Thursday, April 12, 2012

Health Journal - Drink Your Vitamins

Em and I like to sip tea.  What's even better is having friends over, baking scones and having a tea party!  Many times tea is thought of as an alternative to coffee or plain water, but tea is so much more than that.  Herbal teas are foods that feed our bodies all kinds of vitamins and minerals.  And in our family they are an alternative to taking supplements.

Our family used to take a lot of vitamins.  But over the years I noticed that the more vitamins I took the worse I felt.  Then we finally quit taking daily supplements, and I have noticed that the odd symptoms that I had for years disappeared.  And the more I have learned, the more I am convinced that most supplements are not good for us.  They are either in forms that our bodies cannot use -and are many times toxic to the body, or they are separated from the other nutrients essential to their assimilation in the body.  Foods are our safest option!  And herbs are foods!

With a little study, you can become familiar with the nutrients in specific herbs.  Most Americans are deficient in calcium because we eat so many processed foods and pasteurize our milk, so that would be a good mineral to start consuming through herbal teas.  Both oat straw and horsetail (shavegrass) are high in calcium.  Another great herb to start with is Alfalfa.  It is loaded!  Red Raspberry leaf is also a wonderful herb to have around - nothing compares for pregnant women and children.  It is good for the flu, constipation and fever.  I could go on and on. 

A basket of Chamomile tea
Below are some recipes for teas that I have made for my family.  I try to make tea every morning, and we drink it with our breakfast.  There are a couple secrets that I have for making a yummy tasting tea that my family will like.  First I include at least one herb that has a sweet and palatable flavor.  Some examples are: cinnamon, peppermint, spearmint, fennel, licorice root, and anise seed.  My second secret is cream and honey!   Most children will suck down anything loaded with cream and honey! :)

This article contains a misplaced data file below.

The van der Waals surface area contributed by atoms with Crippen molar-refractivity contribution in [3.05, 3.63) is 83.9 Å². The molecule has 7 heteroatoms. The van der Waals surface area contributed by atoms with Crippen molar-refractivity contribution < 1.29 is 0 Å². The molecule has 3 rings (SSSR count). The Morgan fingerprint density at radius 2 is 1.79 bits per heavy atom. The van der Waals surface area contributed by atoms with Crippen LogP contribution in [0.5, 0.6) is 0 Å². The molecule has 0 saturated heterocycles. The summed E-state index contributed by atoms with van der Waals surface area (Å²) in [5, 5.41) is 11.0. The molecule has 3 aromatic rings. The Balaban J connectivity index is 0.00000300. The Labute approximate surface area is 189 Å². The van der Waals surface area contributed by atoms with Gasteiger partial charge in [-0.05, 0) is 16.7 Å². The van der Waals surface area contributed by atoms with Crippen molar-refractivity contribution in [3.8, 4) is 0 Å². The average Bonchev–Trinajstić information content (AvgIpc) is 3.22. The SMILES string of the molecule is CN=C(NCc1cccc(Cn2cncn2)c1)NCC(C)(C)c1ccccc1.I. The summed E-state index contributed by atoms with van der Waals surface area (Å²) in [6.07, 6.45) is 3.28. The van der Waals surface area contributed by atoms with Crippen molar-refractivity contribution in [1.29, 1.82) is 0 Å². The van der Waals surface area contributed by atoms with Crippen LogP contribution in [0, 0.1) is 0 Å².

Also, not all teas are created equal.  I do not recommend drinking teas out of a box.  I have found that these teas are not very good quality.  Your efforts will be much better rewarded if you buy bulk organic herbs. ( or

The possibilities for tea recipes are endless, but this list will give you some ideas to help you get started.  As a general rule, use one teaspoon of tea to one cup of boiling water.  Pour the water over the tea and steep for 5-15 minutes.  When I make tea for my family, I just heat my water in an eight cup stainless steel pot.  Once the water is boiling, I turn off the heat and add my herbs.  Then I put the lid on and let it steep.  Always cover your tea while it is steeping!  If you don't, the constituents from the herbs will evaporate, and you will be left with an inferior cup of tea.
Tea Recipes
All the recipes below are made with 8 cups of water.

1T. Oatstraw
1T. Alfalfa
1T. Peppermint
Alfalfa has been called the "King of Herbs" because it is so rich in nutrients.  Oatstraw is high in calcium and magnesium and is usually found in herbal combinations relating to the heart.

1T. Nettle
1T. Peppermint
1T. Licorice Root
This tea is good for fatigue or exhaustion.

1 tsp, Anise seed
1T. Nettle
1T. Red Clover
1T. Licorice Root
Red Clover is a great blood purifier.  Nettle is rich in chlorophyll, iron, and vitamin C.  It is also a natural anti-histamine.

1 tsp. ground Cinnamon
2 tsp. Red Raspberry leaf
2 tsp. Dandelion Root
2 tsp. Peppermint
Dandelion is a good blood purifier and liver cleanser.

4 slices of Ginger root
1T. Black tea
1T. Peppermint
Ginger is great for morning sickness, nausea, and, motion sickness

1T. Catnip
1T. Fennel
1T. Red Raspberry
Catnip and fennel are good for stomach discomfort, indigestion, gas, and bloating.  It will also help a colicky baby.  Raspberry leaf is high in vitamin C, manganese, iron, and niacin, and it also helps with an upset stomach.

2 tsp. Alfalfa
2 tsp. Nettle
2 tsp. Horsetail
2 tsp. Peppermint
1 tsp. ground Cinnamon
Horsetail is very rich in silica.  Cinnamon's anti-fungal properties will benefit the whole body and make the tea taste yummy! :)

As I said before, the combinations are endless!  Other herbs that I like to use for tea are:
Bilberry leaf and berry, Elderberries, Chamomile, Mullein, and Lemon Balm. 

Tip: Whenever you are using a root, go ahead and add the root to your water right away and let it come to a boil.  Roots need to cook longer than leaves and berries in order to get the properties out of them. 

Enjoy your vitamins and minerals! :)

1 comment:

Lilya Litvak said...

Thanks for the recipes...I am really excited to try making my own herbal tea. I really enjoy drinking tea, as well. :)
Great post!

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